The first appearance on this list — but not the last — by Harvey Weinstein, the irrepressible mogul whose frequent shelving and drastic re-editing of first Miramax and then Weinstein Company releases earned him the nickname “Harvey Scissorhands.” One of his first triumphs was Giuseppe Tornatore’s movie-crazy comedy/drama, which Miramax cut by nearly a half hour for its US release in 1990. To Weinstein’s credit, the shorter version won an Oscar and was more financially successful abroad than it had been in Tornatore’s home country of Italy — though that may have been due to excised subplots and story strands that decreased the complexity of its feel-good characters. Those scenes, and others, were restored for 2002 re-release, dubbed “The New Version.”

Mr. Nice Guy

Original length: 113 minutes American release: 88 minutes

When Jackie Chan’s Rumble in the Bronx was an unexpected sleeper hit in the US, it was a long overdue crossover for the affable star. But it also set an unfortunate precedent: American distributors New Line Cinema cut more than 17 minutes from the film, dubbing it into English and altering the music score, and over the next few years, both New Line and Miramax’s Dimension imprint plundered the Golden Harvest vaults for Chan movies that they could retitle, re-edit, and release stateside. The glut of product damaged Chan’s brand; the re-cut films junked the work of Chan and his directors, zapping nuance and shortening his narratives into sizzle reels. It’s a tough competition, but the 1997 Sammo Hung-directed Mr. Nice Guy (released in the U.S. in 1998) may have gotten the worst of it: the New Line edit changed the score entirely, rearranged the opening scenes, and chopped dozens of shots and full scenes, resulting in a picture that was “re-edited almost beyond comprehension,” according to the A.V. Club’s Keith Phipps.

Black Mask

Original length: 102 minutes American release: 89 minutes

Hong Kong director Daniel Lee’s 1996 Jet Li action hit might’ve remained an international phenomenon were it not for Li’s appearance in 1998’s Lethal Weapon 4. After that, just as with Chan, American distributors went scurrying for Jet Li product, and Artisan Entertainment decided to pass on the English version of Black Mask that had already been prepared for international release by the filmmakers. Instead, they made a shorter cut that amped up the action and gore, dropped out the talky-talky, and substituted the original electronic score for an all underground hip-hop soundtrack — because why not, right?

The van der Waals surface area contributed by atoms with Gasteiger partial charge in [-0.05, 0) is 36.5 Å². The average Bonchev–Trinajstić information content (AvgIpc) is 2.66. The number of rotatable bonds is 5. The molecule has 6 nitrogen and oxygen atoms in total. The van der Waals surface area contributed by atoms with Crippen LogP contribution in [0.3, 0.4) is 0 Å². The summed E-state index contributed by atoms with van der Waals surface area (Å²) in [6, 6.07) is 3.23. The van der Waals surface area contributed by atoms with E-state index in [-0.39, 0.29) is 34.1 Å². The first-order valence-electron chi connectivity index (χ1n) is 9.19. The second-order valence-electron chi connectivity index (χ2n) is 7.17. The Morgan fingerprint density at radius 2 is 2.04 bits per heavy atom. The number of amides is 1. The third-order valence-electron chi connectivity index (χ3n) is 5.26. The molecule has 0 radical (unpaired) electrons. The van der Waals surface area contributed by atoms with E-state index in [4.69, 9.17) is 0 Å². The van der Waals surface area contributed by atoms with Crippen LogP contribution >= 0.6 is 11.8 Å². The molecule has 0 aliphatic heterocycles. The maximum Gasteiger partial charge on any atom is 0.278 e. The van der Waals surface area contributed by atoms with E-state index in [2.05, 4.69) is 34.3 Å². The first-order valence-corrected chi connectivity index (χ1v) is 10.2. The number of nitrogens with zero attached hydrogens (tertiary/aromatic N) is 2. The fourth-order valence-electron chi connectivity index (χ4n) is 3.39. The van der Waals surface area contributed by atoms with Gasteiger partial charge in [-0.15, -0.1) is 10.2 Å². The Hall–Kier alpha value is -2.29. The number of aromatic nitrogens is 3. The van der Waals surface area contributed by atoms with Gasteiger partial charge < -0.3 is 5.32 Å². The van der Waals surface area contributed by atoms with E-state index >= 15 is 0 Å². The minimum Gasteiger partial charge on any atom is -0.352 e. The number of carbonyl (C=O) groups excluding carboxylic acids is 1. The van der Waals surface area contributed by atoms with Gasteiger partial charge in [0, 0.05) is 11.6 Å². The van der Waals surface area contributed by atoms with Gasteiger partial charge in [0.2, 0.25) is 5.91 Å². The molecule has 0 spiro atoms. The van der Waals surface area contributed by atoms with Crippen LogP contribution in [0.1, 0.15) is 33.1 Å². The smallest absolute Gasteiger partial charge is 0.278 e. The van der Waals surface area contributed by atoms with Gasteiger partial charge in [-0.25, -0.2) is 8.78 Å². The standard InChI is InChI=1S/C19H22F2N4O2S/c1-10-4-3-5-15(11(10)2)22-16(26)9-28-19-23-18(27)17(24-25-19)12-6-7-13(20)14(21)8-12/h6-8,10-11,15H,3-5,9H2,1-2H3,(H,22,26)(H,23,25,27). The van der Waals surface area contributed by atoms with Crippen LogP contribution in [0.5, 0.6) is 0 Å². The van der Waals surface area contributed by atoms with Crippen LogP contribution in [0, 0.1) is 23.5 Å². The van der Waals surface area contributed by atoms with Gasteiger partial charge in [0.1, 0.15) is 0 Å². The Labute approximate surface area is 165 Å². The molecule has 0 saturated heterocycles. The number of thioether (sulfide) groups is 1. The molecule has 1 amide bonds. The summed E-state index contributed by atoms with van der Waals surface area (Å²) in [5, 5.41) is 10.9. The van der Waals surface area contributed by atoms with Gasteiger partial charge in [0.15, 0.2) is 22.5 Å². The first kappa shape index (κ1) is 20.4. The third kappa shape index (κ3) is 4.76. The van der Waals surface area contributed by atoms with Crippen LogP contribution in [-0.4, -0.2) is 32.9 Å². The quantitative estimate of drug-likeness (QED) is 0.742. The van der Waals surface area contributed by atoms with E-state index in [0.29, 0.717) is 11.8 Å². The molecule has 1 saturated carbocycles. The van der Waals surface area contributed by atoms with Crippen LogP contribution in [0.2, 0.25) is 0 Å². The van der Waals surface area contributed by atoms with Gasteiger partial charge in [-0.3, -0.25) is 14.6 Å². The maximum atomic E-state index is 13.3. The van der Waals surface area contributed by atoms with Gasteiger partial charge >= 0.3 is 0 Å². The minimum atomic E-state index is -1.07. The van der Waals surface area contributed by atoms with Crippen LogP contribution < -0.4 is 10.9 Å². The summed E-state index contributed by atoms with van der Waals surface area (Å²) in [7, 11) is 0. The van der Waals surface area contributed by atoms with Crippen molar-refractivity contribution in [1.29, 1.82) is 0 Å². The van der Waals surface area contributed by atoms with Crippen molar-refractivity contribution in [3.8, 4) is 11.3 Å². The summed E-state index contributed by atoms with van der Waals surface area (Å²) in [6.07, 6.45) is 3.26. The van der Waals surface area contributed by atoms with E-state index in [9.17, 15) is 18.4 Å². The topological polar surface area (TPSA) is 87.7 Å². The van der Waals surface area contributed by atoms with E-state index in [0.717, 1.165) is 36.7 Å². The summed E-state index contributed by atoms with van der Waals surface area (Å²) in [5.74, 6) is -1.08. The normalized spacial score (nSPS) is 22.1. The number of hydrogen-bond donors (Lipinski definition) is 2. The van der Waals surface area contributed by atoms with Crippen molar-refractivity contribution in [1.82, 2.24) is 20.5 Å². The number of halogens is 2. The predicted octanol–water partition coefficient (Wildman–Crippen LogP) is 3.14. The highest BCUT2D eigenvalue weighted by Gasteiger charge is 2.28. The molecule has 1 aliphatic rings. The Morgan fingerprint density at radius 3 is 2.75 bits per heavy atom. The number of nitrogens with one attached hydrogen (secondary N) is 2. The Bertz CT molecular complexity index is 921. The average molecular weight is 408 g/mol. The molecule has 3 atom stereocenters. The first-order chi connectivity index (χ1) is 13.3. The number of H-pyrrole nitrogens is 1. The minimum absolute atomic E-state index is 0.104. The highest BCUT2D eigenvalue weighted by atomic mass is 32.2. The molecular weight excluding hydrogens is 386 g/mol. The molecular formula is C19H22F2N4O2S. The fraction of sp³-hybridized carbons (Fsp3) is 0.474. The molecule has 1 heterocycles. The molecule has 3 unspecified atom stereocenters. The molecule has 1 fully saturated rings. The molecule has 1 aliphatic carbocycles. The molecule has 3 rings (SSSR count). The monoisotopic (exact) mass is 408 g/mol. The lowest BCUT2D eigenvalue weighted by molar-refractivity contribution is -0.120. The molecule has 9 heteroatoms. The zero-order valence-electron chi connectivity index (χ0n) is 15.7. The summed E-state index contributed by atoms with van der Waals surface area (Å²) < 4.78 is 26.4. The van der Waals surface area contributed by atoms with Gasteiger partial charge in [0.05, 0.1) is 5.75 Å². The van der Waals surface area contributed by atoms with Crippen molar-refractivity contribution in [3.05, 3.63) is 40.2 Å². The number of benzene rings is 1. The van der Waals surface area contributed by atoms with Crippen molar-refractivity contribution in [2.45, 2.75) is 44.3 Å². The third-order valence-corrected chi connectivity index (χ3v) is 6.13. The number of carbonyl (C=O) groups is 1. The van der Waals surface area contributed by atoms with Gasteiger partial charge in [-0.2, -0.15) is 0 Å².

Red Cliff

Original length: 280 minutes American release: 148 minutes

John Woo’s 2008 recreation of the Battle of Red Cliffs was truly epic — it was the most expensive Asian-financed film in history, so massive an undertaking that Woo chose to break it into two parts, each running 140 minutes. The film broke box office records in China, but American audiences weren’t gonna sit still for that mess, so Woo had to compress both films into a single movie that was barely longer than either half. Because if there’s one thing we audiences aren’t interested in, it’s multi-part epics.

Gojira

Original length: 95 minutes American release: 80 minutes

The American version of Gojira, retitled Godzilla, King of the Monsters! was only 15 minutes shorter, but it chopped a hell of a lot more than that from Ishiro Honda’s original film. American distributors Embassy Pictures and TransWorld Releasing bought the rights to Gojira, which had been a modest success in Japan but little-seen elsewhere, and hired director Terry O. Morse to rework it. He tossed more than a half hour of scenes, eliminating much of the serious, post-WWII subtext, and replaced them with 20 minutes of new footage, inserting Raymond Burr as an American reporter covering the story. The result was a giant hit, so huge that it ended up replacing Gojira back in Japan; the original version was restored and re-released in 2004, and now both are available on DVD.

Shaolin Soccer

Original length: 112 minutes American release: 87 minutes

Harvey Scissorhands strikes again! Stephen Chow’s action/comedy was a giant hit when it was released in Hong Kong in 2001, so Miramax snapped up American distribution rights — and sat on them. Soccer languished on the Miramax shelves for three years, as the studio cut and re-cut and tinkered and delayed; Chow, meanwhile, wrote, directed, shot, and edited an entire follow-up, Kung Fu Hustle, in the interim. When Shaolin Soccer was finally released in spring of 2004, it was 25 minutes shorter, eliminating the bulk of a romantic subplot and an important opening sequence. Without that scene, the film was a standard and simple good vs. evil story — easier to swallow, but far less interesting. (Later that year, another long-delayed Miramax release, Zhang Yimou’s Hero, finally hit the shelves after a two-year wait; it went out uncut, presumably thanks to the influence of “presenter” Quentin Tarantino.)

A Serbian Film

Original length: 104 minutes American release: 98 minutes

Look, if you’ve seen A Serbian Film (and trust me, you can’t un-see it), then perhaps you can appreciate the flip side of this argument. Because if you consider what did make it into the American cut of A Serbian Film, then maybe you’re OK not seeing the rest, y’know?